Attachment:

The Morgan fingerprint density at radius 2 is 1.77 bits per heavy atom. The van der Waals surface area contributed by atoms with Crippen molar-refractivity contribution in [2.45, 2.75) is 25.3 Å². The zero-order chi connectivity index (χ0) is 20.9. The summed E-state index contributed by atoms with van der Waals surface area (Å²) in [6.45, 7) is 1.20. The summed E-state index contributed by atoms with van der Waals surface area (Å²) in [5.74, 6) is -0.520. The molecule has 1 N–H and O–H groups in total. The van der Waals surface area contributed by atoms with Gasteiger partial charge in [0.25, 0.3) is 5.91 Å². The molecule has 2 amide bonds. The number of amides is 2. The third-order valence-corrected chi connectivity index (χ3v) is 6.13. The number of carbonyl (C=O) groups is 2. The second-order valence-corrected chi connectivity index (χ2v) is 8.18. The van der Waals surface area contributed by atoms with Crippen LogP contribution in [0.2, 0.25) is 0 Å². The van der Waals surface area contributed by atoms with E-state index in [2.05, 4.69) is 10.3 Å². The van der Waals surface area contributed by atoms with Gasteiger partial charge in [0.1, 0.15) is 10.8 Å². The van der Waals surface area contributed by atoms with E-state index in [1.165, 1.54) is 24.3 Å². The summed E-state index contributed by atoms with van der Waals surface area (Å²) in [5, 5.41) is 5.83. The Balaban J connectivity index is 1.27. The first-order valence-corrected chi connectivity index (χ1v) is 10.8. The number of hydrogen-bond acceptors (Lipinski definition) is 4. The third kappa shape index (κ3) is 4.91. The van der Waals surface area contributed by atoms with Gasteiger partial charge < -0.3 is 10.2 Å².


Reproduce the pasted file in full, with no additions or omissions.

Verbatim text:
The Morgan fingerprint density at radius 2 is 1.77 bits per heavy atom. The van der Waals surface area contributed by atoms with Crippen molar-refractivity contribution in [2.45, 2.75) is 25.3 Å². The zero-order chi connectivity index (χ0) is 20.9. The summed E-state index contributed by atoms with van der Waals surface area (Å²) in [6.45, 7) is 1.20. The summed E-state index contributed by atoms with van der Waals surface area (Å²) in [5.74, 6) is -0.520. The molecule has 1 N–H and O–H groups in total. The van der Waals surface area contributed by atoms with Gasteiger partial charge in [0.25, 0.3) is 5.91 Å². The molecule has 2 amide bonds. The number of amides is 2. The third-order valence-corrected chi connectivity index (χ3v) is 6.13. The number of carbonyl (C=O) groups is 2. The second-order valence-corrected chi connectivity index (χ2v) is 8.18. The van der Waals surface area contributed by atoms with Crippen LogP contribution in [0.2, 0.25) is 0 Å². The van der Waals surface area contributed by atoms with E-state index in [2.05, 4.69) is 10.3 Å². The van der Waals surface area contributed by atoms with Gasteiger partial charge in [0.1, 0.15) is 10.8 Å². The van der Waals surface area contributed by atoms with E-state index in [1.165, 1.54) is 24.3 Å². The summed E-state index contributed by atoms with van der Waals surface area (Å²) in [5, 5.41) is 5.83. The Balaban J connectivity index is 1.27. The first-order valence-corrected chi connectivity index (χ1v) is 10.8. The number of hydrogen-bond acceptors (Lipinski definition) is 4. The third kappa shape index (κ3) is 4.91. The van der Waals surface area contributed by atoms with Gasteiger partial charge < -0.3 is 10.2 Å².